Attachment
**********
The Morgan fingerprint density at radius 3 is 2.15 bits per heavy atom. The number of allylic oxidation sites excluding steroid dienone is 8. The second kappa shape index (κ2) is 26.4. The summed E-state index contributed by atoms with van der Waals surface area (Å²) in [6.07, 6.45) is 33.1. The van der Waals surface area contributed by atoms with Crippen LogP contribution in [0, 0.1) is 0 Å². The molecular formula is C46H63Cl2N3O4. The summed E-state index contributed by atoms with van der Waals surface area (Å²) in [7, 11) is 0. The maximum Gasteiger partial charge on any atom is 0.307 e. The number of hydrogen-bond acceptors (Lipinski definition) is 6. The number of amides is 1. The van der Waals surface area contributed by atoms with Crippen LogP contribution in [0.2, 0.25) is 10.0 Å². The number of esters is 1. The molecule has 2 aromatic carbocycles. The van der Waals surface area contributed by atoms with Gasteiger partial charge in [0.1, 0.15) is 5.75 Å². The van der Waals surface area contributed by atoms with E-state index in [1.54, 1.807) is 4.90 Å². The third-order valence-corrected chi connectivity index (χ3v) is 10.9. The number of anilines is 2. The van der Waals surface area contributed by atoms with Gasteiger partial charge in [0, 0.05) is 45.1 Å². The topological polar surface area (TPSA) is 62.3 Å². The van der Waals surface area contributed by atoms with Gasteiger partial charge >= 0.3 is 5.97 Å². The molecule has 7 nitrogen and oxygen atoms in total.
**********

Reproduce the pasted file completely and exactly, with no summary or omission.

The Morgan fingerprint density at radius 3 is 2.15 bits per heavy atom. The number of allylic oxidation sites excluding steroid dienone is 8. The second kappa shape index (κ2) is 26.4. The summed E-state index contributed by atoms with van der Waals surface area (Å²) in [6.07, 6.45) is 33.1. The van der Waals surface area contributed by atoms with Crippen LogP contribution in [0, 0.1) is 0 Å². The molecular formula is C46H63Cl2N3O4. The summed E-state index contributed by atoms with van der Waals surface area (Å²) in [7, 11) is 0. The maximum Gasteiger partial charge on any atom is 0.307 e. The number of hydrogen-bond acceptors (Lipinski definition) is 6. The number of amides is 1. The van der Waals surface area contributed by atoms with Crippen LogP contribution in [0.2, 0.25) is 10.0 Å². The number of esters is 1. The molecule has 2 aromatic carbocycles. The van der Waals surface area contributed by atoms with Gasteiger partial charge in [0.1, 0.15) is 5.75 Å². The van der Waals surface area contributed by atoms with E-state index in [1.54, 1.807) is 4.90 Å². The third-order valence-corrected chi connectivity index (χ3v) is 10.9. The number of anilines is 2. The van der Waals surface area contributed by atoms with Gasteiger partial charge in [0, 0.05) is 45.1 Å². The topological polar surface area (TPSA) is 62.3 Å². The van der Waals surface area contributed by atoms with Gasteiger partial charge >= 0.3 is 5.97 Å². The molecule has 7 nitrogen and oxygen atoms in total.